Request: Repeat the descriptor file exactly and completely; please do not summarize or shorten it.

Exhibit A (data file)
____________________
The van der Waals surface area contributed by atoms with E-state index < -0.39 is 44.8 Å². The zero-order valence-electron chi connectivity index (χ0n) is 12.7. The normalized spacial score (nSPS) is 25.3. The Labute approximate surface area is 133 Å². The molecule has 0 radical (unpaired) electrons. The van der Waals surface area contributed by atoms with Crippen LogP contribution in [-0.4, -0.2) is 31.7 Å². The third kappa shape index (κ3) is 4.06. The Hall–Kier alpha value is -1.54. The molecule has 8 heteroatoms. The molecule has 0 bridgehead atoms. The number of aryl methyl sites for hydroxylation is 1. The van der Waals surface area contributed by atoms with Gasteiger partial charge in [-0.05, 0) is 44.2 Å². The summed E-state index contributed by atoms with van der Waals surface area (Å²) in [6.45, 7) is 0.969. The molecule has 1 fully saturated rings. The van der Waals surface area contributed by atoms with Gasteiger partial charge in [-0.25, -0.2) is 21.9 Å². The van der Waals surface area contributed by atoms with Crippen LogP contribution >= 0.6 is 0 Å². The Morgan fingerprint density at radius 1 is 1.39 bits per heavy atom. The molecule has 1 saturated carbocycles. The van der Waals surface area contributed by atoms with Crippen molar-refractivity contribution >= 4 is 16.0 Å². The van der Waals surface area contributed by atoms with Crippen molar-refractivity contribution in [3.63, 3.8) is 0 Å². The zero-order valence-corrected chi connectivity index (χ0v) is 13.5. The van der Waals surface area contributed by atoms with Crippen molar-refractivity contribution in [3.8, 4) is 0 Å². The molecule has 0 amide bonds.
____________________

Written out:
The van der Waals surface area contributed by atoms with E-state index < -0.39 is 44.8 Å². The zero-order valence-electron chi connectivity index (χ0n) is 12.7. The normalized spacial score (nSPS) is 25.3. The Labute approximate surface area is 133 Å². The molecule has 0 radical (unpaired) electrons. The van der Waals surface area contributed by atoms with Crippen LogP contribution in [-0.4, -0.2) is 31.7 Å². The third kappa shape index (κ3) is 4.06. The Hall–Kier alpha value is -1.54. The molecule has 8 heteroatoms. The molecule has 0 bridgehead atoms. The number of aryl methyl sites for hydroxylation is 1. The van der Waals surface area contributed by atoms with Gasteiger partial charge in [-0.05, 0) is 44.2 Å². The summed E-state index contributed by atoms with van der Waals surface area (Å²) in [6.45, 7) is 0.969. The molecule has 1 fully saturated rings. The van der Waals surface area contributed by atoms with Gasteiger partial charge in [-0.25, -0.2) is 21.9 Å². The van der Waals surface area contributed by atoms with Crippen LogP contribution >= 0.6 is 0 Å². The Morgan fingerprint density at radius 1 is 1.39 bits per heavy atom. The molecule has 1 saturated carbocycles. The van der Waals surface area contributed by atoms with Crippen molar-refractivity contribution >= 4 is 16.0 Å². The van der Waals surface area contributed by atoms with Crippen molar-refractivity contribution in [3.63, 3.8) is 0 Å². The zero-order valence-corrected chi connectivity index (χ0v) is 13.5. The van der Waals surface area contributed by atoms with Crippen molar-refractivity contribution in [3.8, 4) is 0 Å². The molecule has 0 amide bonds.